Kaholee Refit | October 15, 2007

I washed and sanded the weekend's application of fairing compound on the transducer fairing; this virtually completed the job of constructing this bulbous anomaly, though there were a couple minor low spots that required additional attention.



I spent the remainder of the day working on the electrical.  First, I completed the battery cable runs to the back of the battery switch in the panel.  With that done, I could finally stand up the panel and screw it into position, at least temporarily, so that I could work on the final connections for the primary wiring on the hinged portion of the panel.  Later, I'd need to briefly unscrew the panel so that I can make up a couple connections between the shunt and the Xantrex monitor, as soon as the special twisted pair cable that I ordered arrived.


    


Many of the 12-volt devices on board require fuses for device protection, in addition to the circuit breaker's protection of the wiring.  All the pumps (saltwater, freshwater, galley sink sump, and both bilge pumps) require these fuses, along with all the electronics.  While I planned to install inline fuses for some of the electronics, and the automatic bilge pump switch contained a fuse holder in the switch itself, this still left a need for a small fuse block to contain the necessary fuses.  I chose a basic fuse block for cylindrical glass fuses, since I felt that type would be the most available in any location, tropical or stateside, rather than the newer ATM fuses.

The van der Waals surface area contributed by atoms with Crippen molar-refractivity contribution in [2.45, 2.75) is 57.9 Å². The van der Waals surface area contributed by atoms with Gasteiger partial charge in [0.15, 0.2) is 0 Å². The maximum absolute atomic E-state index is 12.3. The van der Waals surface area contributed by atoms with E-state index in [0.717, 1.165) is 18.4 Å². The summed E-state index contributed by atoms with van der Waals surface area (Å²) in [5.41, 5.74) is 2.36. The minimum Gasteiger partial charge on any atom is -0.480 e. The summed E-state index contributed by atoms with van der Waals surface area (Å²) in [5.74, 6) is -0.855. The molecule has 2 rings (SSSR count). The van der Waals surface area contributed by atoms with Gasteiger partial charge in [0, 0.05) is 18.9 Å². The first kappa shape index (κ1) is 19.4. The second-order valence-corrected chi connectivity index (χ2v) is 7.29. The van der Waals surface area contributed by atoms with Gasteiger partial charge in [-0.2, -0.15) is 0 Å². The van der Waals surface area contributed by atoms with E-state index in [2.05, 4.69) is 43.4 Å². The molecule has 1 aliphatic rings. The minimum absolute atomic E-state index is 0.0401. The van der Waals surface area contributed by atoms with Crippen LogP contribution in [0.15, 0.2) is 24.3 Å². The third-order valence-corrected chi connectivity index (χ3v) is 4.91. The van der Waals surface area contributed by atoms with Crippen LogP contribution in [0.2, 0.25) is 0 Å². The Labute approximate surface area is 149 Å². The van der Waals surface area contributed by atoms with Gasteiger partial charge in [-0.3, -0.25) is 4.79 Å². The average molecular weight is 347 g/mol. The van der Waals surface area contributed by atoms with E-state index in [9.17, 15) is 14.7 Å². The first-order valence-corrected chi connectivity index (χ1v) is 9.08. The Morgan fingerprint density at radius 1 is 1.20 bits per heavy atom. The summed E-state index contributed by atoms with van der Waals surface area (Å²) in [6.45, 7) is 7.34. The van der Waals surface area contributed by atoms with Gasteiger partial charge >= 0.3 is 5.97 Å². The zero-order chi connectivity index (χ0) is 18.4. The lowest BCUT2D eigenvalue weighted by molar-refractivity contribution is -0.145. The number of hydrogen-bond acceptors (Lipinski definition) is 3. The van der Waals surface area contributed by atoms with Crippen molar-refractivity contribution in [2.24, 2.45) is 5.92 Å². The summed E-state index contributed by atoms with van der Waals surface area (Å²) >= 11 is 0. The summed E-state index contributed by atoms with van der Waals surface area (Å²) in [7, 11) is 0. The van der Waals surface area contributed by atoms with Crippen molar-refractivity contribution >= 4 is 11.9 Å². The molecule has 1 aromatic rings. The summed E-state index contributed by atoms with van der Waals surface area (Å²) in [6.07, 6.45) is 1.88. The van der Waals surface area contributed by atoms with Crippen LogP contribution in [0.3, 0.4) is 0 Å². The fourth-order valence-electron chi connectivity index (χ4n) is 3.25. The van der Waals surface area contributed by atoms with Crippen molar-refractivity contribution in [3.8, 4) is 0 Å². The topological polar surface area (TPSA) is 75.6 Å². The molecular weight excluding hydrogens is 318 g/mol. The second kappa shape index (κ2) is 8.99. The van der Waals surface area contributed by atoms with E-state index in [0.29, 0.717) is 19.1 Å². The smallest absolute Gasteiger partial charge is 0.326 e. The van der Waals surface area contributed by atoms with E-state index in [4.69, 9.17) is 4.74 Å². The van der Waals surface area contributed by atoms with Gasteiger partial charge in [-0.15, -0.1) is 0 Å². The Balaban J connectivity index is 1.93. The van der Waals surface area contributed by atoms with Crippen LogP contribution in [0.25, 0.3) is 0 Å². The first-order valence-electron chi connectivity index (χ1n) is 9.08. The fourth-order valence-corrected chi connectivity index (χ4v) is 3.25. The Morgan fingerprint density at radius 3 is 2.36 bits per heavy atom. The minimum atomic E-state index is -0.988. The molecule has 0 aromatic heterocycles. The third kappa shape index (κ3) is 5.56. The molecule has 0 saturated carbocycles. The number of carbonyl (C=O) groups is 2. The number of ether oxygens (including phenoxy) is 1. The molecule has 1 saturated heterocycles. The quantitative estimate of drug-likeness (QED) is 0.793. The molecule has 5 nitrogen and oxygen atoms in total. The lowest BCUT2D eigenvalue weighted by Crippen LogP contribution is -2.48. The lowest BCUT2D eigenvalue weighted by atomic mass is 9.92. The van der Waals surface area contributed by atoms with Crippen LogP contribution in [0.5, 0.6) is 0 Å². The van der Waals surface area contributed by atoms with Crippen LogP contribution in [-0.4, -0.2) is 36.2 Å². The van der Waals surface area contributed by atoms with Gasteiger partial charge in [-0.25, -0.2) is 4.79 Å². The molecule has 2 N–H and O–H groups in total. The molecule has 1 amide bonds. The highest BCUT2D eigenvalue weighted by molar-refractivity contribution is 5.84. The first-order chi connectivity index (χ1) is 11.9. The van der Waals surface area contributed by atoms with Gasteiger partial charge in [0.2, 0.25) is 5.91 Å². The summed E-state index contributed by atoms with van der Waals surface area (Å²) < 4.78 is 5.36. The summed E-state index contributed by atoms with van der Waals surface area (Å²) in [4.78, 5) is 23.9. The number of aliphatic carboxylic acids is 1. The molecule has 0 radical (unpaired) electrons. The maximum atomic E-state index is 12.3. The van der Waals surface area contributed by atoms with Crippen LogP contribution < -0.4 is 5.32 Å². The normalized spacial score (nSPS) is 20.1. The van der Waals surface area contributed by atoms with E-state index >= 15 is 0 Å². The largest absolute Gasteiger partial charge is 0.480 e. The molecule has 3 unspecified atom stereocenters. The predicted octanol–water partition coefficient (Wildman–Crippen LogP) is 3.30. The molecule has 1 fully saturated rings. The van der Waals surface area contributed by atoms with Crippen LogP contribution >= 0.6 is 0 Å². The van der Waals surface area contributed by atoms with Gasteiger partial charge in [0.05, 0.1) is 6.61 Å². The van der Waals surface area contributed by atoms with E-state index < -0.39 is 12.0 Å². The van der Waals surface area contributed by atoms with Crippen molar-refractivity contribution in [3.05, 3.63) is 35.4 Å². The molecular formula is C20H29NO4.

In the event, I installed a 6-position fuse block on the overhead behind the panel, and ran several of the device wires to one side, then constructed jumpers on the other side to continue those wire runs to the DC panel.  This location would be easy to service in the future.



Several items on board require direct connections to positive distribution, in part because these devices have their own separate circuit breakers elsewhere (such as the LPG solenoid and the windlass, both of which have dedicated and stand-along breakers).   I prefer to keep wires such as these away from the batteries themselves, and also away from the positive distribution bars on the back sides of the DC panels; it makes for a cleaner installation with fewer terminals on any particular stud location; wherever possible, I like one terminal only per stud.

Although I previously installed a small distribution block for items that need to remain hot even with the battery switch shut off (such as the bilge pumps), I wanted the windlass and LPG feeds to be energized only when the battery switch was in the on position.  So I installed an additional buss for this purpose off to the side of the service area behind the panels, and ran a conductor to it from the DC main panel.



With that done, I spent the rest of the day making up the ring terminal ends for all the primary wiring--AC and DC--and then connecting those wires to the appropriate terminals on the various circuit breakers.  As you may recall, I had previously terminated all the negative (ground) wires at the two negative distribution busses.  I left enough slack in the wires to allow the panel to open to 90 or more for easy servicing and inspection in the future.  Several wires remained to be connected, but I needed to order additional breakers to fill in the panel.


         


Total Time on This Job Today: 7 hours

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